Carpal Tunnel Syndrome
June 2, 2017 | Aging Services Risk Management
Carpal tunnel syndrome is the most prevalent peripheral neuropathy, affecting approximately 3% to 6% of the general adult population (LeBlanc and Cestia). According to a 2016 U.S. Bureau of Labor Statistics (BLS) report, the incidence rate for carpal tunnel syndrome severe enough to require days away from work is 0.5 per 100,000 workers. The median time away from work is 28 days (U.S. BLS). The BLS statistics do not analyze carpal tunnel syndrome in healthcare workers per se. However, laundry workers, food preparation workers, and housekeepers--all integral parts of the hospital support staff--had among the highest incidence of carpal tunnel syndrome in BLS's analysis of various musculoskeletal disorders (MSDs) by occupation, at 1.2, 1.1, and 1.0 per 10,000 workers, respectively. Additionally, medical and clinical laboratory technicians had the second-highest incidence of carpal tunnel syndrome as reported by BLS, at 1.4 per 10,000 workers. (U.S. BLS). The Occupational Safety and Health Administration (OSHA) includes carpal tunnel syndrome in the broader classification of MSDs, one of the leading causes of lost workday injuries and illnesses (OSHA "Healthcare"). For information on symptoms and medical management of carpal tunnel syndrome, see Carpal Tunnel Syndrome Clinical Overview.
As with all occupational health issues, carpal tunnel syndrome has the potential to negatively impact both individual employees and the larger organization. Individual employee consequences include pain, diminished quality of life, and limits to physical activity both work-related and not. This impact reaches far beyond individual harm. Given healthcare's around-the-clock staffing and frequent personnel shortages, decreased productivity or loss of one worker has a far-reaching impact. Constant shuffling of work schedules to adjust for frequent workplace injuries takes a physical and emotional toll on every worker (Lucian Leape Institute). And of course, pain or injury to clinicians can seriously compromise resident safety.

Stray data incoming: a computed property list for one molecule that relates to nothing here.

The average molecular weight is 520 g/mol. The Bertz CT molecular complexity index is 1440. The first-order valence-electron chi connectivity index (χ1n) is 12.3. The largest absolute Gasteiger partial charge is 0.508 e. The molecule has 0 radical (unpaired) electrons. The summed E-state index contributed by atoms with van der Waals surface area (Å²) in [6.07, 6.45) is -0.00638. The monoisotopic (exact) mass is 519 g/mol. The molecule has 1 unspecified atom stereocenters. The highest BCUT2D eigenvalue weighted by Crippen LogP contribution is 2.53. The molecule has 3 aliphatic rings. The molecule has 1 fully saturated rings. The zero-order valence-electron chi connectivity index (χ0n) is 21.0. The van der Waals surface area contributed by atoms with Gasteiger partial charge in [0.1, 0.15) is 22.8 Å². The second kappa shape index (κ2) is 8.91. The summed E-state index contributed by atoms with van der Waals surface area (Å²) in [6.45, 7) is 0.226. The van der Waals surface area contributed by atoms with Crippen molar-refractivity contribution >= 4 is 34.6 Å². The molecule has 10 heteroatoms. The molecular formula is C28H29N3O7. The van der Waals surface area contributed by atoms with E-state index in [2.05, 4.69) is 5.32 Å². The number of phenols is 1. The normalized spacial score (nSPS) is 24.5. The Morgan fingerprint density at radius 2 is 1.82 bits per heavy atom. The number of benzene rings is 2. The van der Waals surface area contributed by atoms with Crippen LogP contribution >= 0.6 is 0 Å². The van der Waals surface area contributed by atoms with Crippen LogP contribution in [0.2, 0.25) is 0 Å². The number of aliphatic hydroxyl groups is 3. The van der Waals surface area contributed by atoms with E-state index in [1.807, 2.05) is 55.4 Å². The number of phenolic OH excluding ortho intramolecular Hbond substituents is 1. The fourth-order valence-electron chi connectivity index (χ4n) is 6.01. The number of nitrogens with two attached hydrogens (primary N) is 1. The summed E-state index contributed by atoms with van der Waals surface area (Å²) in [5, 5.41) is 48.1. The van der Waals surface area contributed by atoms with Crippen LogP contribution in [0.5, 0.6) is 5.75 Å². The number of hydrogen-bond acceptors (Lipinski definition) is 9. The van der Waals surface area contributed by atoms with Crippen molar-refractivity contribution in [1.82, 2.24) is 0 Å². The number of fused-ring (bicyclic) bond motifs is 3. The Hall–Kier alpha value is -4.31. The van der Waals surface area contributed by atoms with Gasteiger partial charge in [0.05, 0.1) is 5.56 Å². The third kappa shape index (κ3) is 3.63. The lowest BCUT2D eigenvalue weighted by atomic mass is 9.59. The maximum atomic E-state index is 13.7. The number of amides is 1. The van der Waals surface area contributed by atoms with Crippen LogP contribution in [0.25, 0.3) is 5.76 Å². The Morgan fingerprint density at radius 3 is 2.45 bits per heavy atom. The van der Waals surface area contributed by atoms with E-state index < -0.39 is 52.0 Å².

Carpal tunnel syndrome in the healthcare workforce is of concern to the risk manager from several perspectives:
Onset of symptoms is typically insidious, in contrast to a definitive "work injury" such as a needlestick. Causation is often confounding, as most cases of carpal tunnel syndrome cannot be definitively attributed to a single factor and a specific cause may not be identified (AAOS "Carpel"; LeBlanc and Cestia). There are also many significant nonoccupational risk factors that increase the likelihood of an individual developing carpal tunnel syndrome. Some of these may be at least somewhat within the individual's control, but many are not. Also, a number of these risk factors are of a sensitive nature (e.g., obesity) and must be addressed carefully in the context of occupational health and wellness.
The economic costs associated with carpal tunnel syndrome are significant for both employers and individuals. Carpal tunnel syndrome is among the greatest drivers of workers' compensation costs, lost time and productivity, and disability (Burt et al.). A diagnosis of carpal tunnel syndrome predicts a longer duration of disability; in one study, fewer than 50% of workers diagnosed with carpal tunnel syndrome returned to work within one month of their injury (Cheadle et al.). Given these factors, it is understandable that workers with carpal tunnel syndrome experience a...